The award-winning apprenticeship scheme in Coventry offers a personalised approach that should be repeated elsewhere

Graham Cash

Going around my business I’m able to see a great deal of our people and what they do. Like any other firm in the construction sector, we have a role to play identifying and developing the workforce of the future. One scheme, for me, stands out as being different.

In Coventry, we’ve found an especially enlightened city council, which has taken apprenticeship schemes into the realm of social provision.

Although operationally there is a regular scheme underlying this one, Coventry and Warwickshire’s shared apprenticeship scheme doesn’t concentrate exclusively on churning out numbers of young people. It concentrates on improving their whole life chances.

It is not a scheme exclusively for ‘A*’ learners as it also focuses on young men and women from more disadvantaged groups, whose lives may have taken an unfortunate turn. It might just be that they were classified, somewhere along the line, as ‘difficult’.

These are young people in need of skills but also in need of a greater support and an individual approach to their needs and aspirations.

Because of Coventry City Council’s insight, Bam has been able to work with them to provide this unique apprenticeship.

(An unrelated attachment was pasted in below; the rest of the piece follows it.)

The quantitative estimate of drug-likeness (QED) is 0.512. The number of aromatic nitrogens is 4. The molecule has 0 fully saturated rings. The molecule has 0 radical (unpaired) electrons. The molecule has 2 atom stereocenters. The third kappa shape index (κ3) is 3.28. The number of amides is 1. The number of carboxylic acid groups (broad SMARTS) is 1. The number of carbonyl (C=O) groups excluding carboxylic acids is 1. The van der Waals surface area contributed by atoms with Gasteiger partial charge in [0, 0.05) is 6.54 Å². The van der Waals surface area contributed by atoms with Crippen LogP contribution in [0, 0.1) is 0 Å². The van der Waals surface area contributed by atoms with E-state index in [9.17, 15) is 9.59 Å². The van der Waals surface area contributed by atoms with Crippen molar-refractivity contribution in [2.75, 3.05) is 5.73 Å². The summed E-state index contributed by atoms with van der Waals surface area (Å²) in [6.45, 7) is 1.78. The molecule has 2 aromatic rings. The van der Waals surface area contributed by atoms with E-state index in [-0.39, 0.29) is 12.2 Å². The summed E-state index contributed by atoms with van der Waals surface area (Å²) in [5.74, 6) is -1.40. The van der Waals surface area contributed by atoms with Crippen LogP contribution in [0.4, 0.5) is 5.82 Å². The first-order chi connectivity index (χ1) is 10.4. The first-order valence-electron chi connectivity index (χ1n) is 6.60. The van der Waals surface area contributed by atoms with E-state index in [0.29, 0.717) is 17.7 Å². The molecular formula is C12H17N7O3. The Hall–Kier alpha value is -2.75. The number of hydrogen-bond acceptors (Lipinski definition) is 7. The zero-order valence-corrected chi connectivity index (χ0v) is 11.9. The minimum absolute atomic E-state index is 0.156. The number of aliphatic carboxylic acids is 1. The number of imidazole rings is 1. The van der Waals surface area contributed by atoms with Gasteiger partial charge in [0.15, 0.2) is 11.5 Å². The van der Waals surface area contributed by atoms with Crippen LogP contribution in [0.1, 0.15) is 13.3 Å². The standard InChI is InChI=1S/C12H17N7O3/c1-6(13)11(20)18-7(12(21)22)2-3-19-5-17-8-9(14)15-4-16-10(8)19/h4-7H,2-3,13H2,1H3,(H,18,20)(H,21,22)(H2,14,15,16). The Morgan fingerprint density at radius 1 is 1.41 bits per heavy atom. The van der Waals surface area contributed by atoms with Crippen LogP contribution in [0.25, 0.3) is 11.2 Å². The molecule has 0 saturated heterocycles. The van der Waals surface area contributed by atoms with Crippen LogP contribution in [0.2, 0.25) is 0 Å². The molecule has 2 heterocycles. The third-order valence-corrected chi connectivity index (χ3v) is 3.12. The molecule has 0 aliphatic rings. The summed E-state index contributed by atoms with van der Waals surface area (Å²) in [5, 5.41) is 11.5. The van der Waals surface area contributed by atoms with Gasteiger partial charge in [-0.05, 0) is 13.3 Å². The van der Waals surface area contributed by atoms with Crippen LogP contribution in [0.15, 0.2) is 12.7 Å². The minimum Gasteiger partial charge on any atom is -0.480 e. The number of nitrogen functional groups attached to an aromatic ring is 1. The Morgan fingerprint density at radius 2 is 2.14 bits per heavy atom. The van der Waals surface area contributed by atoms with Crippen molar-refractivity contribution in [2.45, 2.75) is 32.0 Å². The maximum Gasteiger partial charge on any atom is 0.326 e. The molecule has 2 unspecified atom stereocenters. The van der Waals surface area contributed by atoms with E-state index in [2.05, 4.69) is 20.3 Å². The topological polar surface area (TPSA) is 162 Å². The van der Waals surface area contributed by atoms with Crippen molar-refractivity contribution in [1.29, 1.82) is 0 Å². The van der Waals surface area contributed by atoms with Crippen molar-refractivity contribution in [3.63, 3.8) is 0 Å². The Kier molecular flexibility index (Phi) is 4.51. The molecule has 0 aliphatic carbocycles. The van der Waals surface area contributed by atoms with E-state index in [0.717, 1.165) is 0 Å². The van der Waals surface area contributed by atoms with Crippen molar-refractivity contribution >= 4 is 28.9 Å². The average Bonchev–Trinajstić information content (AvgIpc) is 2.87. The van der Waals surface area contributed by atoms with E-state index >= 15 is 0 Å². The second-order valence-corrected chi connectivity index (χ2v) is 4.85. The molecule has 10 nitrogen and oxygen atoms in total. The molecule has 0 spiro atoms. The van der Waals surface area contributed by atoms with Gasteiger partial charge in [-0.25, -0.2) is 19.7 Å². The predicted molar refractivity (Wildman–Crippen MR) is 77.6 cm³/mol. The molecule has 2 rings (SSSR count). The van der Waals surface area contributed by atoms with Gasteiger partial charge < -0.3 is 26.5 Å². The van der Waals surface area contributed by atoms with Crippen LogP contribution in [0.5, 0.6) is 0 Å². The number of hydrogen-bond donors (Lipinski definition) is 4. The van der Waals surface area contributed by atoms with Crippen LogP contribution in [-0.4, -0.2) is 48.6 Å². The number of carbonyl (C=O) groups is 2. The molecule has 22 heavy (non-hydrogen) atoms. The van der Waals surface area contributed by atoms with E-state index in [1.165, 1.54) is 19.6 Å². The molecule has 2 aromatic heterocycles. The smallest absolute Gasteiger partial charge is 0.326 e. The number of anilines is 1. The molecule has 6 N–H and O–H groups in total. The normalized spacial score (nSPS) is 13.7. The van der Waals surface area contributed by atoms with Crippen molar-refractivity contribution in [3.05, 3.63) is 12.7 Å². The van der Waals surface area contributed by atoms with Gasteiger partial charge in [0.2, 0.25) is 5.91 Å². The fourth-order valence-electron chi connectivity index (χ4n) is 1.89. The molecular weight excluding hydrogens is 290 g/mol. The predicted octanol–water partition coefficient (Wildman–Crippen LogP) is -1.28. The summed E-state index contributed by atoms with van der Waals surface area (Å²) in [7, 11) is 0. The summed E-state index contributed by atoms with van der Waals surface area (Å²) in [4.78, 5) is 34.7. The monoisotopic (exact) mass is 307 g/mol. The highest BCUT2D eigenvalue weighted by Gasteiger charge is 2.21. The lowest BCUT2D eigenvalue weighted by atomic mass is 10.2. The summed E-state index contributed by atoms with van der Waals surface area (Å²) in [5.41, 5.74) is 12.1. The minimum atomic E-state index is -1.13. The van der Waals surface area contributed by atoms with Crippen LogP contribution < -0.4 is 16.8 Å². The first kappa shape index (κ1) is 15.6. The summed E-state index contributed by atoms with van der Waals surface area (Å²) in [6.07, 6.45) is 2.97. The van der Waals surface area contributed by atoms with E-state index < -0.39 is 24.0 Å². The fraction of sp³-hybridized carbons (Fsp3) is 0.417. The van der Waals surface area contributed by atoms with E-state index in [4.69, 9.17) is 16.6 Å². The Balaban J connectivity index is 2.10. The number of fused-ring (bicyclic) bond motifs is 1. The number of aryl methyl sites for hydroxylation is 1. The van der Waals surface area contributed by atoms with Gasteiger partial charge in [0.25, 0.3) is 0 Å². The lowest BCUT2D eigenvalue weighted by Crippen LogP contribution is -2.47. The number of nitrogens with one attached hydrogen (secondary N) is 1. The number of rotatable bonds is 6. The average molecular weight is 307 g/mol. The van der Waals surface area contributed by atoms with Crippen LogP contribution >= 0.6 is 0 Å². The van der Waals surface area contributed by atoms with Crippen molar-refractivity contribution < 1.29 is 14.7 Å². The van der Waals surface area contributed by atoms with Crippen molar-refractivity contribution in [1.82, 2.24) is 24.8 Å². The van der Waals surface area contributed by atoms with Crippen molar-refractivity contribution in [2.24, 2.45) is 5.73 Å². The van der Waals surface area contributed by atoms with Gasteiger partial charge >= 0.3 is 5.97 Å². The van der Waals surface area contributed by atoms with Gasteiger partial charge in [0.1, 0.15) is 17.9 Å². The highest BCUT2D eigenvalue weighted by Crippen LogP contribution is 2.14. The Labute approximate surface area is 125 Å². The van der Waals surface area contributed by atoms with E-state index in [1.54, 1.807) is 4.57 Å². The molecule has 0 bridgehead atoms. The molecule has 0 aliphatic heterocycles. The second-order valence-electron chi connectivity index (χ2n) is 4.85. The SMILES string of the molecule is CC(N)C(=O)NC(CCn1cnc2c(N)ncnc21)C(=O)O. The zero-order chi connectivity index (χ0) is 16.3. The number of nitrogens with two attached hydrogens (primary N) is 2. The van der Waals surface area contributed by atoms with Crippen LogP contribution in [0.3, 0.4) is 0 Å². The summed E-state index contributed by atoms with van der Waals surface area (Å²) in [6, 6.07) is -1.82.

Some of the people we’ve been lucky enough to see change their lives were unable to secure an apprenticeship before they were introduced to this  scheme. They simply could not get to employers who were willing to take them on their books.

The shared scheme gets behind these problems. It produces personalised action plans. We don’t give them an easy ride. Often what’s missing is some authority and discipline, as well as an arm around the shoulder. 

The scheme looks at the apprentices as whole people, not just numbers on programme.  On top of the skills and experience created, it provides a shop window for the apprentices to demonstrate their commitment and skills to potential future employers.

This approach had to be funded directly by Coventry and ourselves because the model was different to the ATA (apprenticeship training association) or GTA (group training association). It can involve micro-management, and it can be demanding on the employers. You have to be prepared to roll up your sleeves on both counts. So far the scheme has helped many young men and women

Imagine one of these schemes attached to all the other larger apprenticeship schemes? What a difference that could make. No wonder it won the Apprenticeship Scheme of the Year award from the National Federation of Builders.

A scheme like this can’t churn out hundreds of people. It can’t replace the many great schemes that do. But it’s an approach – if funding could be secured centrally - that many other local authorities  could adapt for themselves.

Graham Cash is chief executive of Bam Construct UK